Wednesday, September 27, 2006

Apres IOM, le Deluge!

I came across the following in an MM&M NewsBrief yesterday:
[FDA's] Division of Drug Marketing, Advertising & Communication (DDMAC) has added a second DTC review group to meet soaring demand for advertising approvals, said DTC group leader Melissa Moncavage.

DDMAC fielded 9,285 consumer promotions in 2005 --– up from 8,417 in 2004 and 6,099 in 2003. The number of DTC ads submitted is expected to climb again for 2006.
"The number of DTC ads submitted is expected to climb again for 2006," reports MM&M. You think?

I plotted these numbers in the chart below and added an estimate for 2006, noting that PhRMA's Guiding Principles for DTC, which call for submission of all DTC ads to the FDA for approval before release, became effective January 1, 2006.


PhRMA's principles are voluntary, but in 2005, Astrazeneca proposed a mandatory requirement for pharmaceutical companies to submit all direct-to-consumer advertising to the U.S. Food and Drug Administration for review prior to its use (see "FDA DTC Hearings Day 2"). AstraZeneca's original proposal suggests several tradeoffs desired by the industry. For example, AZ proposed that any pre-approved ad should be exempt from a subsequent finding by the FDA that the advertisement is misleading or inaccurate.

I estimated 15,000 DTC ads based on the fact that "the agency received 39,153 pieces of professional promotion for review in 2005," according to MM&M. At least half as many DTC pieces as professional pieces must be produced by the drug industry.
[BTW, 39,153 different and unique professional promotional pieces is a remarkable achievement if you consider the 80/20 rule of promotion, which states that 80% of your effort should be focused on the top 20% of prescribers. The AMA doctor finder has 690,000 physicians in its database. 20% of that number is about 140,000, which means that practically every 3-4 doctors may get their own unique promotional piece designed especially for them! The drug industry in other words is achieving near one-to-one marketing as far as physicians are concerned!]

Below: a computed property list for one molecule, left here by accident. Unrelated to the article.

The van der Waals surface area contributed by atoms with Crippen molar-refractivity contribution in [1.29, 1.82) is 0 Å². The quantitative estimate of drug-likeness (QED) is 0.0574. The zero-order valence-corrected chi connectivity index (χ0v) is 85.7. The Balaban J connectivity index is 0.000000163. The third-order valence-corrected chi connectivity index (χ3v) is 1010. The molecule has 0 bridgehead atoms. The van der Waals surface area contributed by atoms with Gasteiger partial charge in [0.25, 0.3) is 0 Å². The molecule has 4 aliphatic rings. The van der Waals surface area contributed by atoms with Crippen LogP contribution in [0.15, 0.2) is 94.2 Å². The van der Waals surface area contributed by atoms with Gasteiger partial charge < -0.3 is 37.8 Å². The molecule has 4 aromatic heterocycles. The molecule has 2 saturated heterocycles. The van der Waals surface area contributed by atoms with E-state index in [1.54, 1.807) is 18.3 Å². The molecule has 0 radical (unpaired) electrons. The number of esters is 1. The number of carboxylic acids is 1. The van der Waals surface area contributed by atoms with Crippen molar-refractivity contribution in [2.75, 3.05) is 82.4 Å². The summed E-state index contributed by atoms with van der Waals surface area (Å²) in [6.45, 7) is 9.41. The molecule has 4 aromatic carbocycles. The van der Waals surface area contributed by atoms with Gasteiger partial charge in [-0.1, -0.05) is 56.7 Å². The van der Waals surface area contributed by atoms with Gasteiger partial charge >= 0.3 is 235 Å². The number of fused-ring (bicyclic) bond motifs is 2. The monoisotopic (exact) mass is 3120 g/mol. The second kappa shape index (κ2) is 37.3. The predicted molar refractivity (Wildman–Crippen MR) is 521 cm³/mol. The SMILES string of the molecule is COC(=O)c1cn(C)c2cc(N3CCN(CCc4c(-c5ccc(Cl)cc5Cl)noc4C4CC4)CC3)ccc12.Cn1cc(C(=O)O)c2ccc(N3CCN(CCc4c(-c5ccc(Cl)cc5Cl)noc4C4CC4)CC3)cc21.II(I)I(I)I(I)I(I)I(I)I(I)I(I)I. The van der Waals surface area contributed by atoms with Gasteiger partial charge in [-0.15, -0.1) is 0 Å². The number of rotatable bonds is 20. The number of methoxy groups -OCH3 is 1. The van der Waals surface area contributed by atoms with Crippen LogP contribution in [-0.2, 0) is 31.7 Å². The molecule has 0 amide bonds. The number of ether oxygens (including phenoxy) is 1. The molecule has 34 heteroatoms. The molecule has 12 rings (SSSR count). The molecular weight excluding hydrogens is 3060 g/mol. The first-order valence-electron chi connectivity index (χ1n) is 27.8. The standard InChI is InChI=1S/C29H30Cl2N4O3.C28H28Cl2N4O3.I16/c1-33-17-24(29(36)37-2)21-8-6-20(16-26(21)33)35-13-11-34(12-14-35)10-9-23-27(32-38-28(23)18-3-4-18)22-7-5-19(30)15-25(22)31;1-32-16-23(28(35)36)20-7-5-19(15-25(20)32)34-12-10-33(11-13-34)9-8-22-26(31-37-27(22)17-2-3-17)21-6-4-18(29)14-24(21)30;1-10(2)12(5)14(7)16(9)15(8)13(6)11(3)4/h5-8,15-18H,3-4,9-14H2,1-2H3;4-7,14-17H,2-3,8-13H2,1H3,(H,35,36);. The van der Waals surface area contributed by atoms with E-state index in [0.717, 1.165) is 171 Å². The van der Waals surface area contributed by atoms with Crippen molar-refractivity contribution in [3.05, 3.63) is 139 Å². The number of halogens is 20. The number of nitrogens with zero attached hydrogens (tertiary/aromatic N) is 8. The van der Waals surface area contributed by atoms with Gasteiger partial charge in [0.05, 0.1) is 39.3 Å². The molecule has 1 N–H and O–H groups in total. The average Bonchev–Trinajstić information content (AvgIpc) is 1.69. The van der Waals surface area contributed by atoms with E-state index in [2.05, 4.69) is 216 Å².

The MM&M NewsBrief ends with this:
The addition of the second DTC review team, first reported in The Pink Sheet, has fueled discussion between the agency and industry of a possible increase in PDUFA user fees. DDMAC also maintains four review groups dedicated to professional advertising.
While a recent Institute of Medicine (IOM) report was critical of the FDA and called for changes in DTC advertising (see "IOM Report Calls for DTC Moratorium"), it does not support increasing User Fees to cover FDA costs. In fact, the IOM suggests that User Fees be scaled back and that the agency get more direct funding form the government.

What's next? Mandatory Review of Professional Advertising?
"DDMAC also maintains four review groups dedicated to professional advertising," reports MM&M. "The agency received 39,153 pieces of professional promotion for review in 2005."
That's about 10,000 pieces per review group or 3,000 pieces per reviewer (about the same number as the DTC reviewers would have to process). To review all these pieces, a reviewer would have to process about 15 pieces per work day.

I don't know how realistic this is. It sounds like too heavy a workload to me. There are sure to be mistakes made. IMHO, therefore, the FDA should not cave in to industry demands that a pre-approved ad be exempt from a subsequent finding by the FDA that the advertisement is misleading or inaccurate.

1 comment:

  1. It is quite clear that the ratio of ads to staff leads to insufficient review. Expect more misleading ads. Research on the accuracy of drug ads has been clear on this point. Look up Loke, Cooper & Schriger, or Villanueva for examples pertaining to poor accuracy of journal ads -- I am less familiar with research addressing DTC ad accuracy, but I don't know why they would be any more accurate than ads targeted to docs.

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